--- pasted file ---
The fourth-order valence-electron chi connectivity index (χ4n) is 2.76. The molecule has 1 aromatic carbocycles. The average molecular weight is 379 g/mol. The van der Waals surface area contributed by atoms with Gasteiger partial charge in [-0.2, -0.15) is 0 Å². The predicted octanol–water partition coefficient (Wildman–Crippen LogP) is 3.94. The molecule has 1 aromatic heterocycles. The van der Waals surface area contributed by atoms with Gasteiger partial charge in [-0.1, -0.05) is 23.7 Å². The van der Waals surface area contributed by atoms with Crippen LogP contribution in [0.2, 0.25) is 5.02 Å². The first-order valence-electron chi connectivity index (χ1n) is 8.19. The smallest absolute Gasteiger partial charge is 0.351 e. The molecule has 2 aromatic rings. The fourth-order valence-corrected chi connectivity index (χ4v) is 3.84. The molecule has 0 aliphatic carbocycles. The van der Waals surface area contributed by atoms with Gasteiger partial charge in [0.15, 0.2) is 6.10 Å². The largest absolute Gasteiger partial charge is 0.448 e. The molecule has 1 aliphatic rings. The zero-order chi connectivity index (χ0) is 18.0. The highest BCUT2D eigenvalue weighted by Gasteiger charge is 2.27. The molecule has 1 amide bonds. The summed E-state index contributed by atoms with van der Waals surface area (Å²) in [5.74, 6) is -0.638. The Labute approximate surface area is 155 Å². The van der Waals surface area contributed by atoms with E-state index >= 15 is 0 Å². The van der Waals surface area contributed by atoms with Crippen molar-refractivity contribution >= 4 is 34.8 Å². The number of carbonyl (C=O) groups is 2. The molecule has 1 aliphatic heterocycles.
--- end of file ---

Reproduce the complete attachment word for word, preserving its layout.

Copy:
The fourth-order valence-electron chi connectivity index (χ4n) is 2.76. The molecule has 1 aromatic carbocycles. The average molecular weight is 379 g/mol. The van der Waals surface area contributed by atoms with Gasteiger partial charge in [-0.2, -0.15) is 0 Å². The predicted octanol–water partition coefficient (Wildman–Crippen LogP) is 3.94. The molecule has 1 aromatic heterocycles. The van der Waals surface area contributed by atoms with Gasteiger partial charge in [-0.1, -0.05) is 23.7 Å². The van der Waals surface area contributed by atoms with Crippen LogP contribution in [0.2, 0.25) is 5.02 Å². The first-order valence-electron chi connectivity index (χ1n) is 8.19. The smallest absolute Gasteiger partial charge is 0.351 e. The molecule has 2 aromatic rings. The fourth-order valence-corrected chi connectivity index (χ4v) is 3.84. The molecule has 0 aliphatic carbocycles. The van der Waals surface area contributed by atoms with Gasteiger partial charge in [0.15, 0.2) is 6.10 Å². The largest absolute Gasteiger partial charge is 0.448 e. The molecule has 1 aliphatic rings. The zero-order chi connectivity index (χ0) is 18.0. The highest BCUT2D eigenvalue weighted by Gasteiger charge is 2.27. The molecule has 1 amide bonds. The summed E-state index contributed by atoms with van der Waals surface area (Å²) in [5.74, 6) is -0.638. The Labute approximate surface area is 155 Å². The van der Waals surface area contributed by atoms with E-state index >= 15 is 0 Å². The van der Waals surface area contributed by atoms with Crippen molar-refractivity contribution >= 4 is 34.8 Å². The number of carbonyl (C=O) groups is 2. The molecule has 1 aliphatic heterocycles.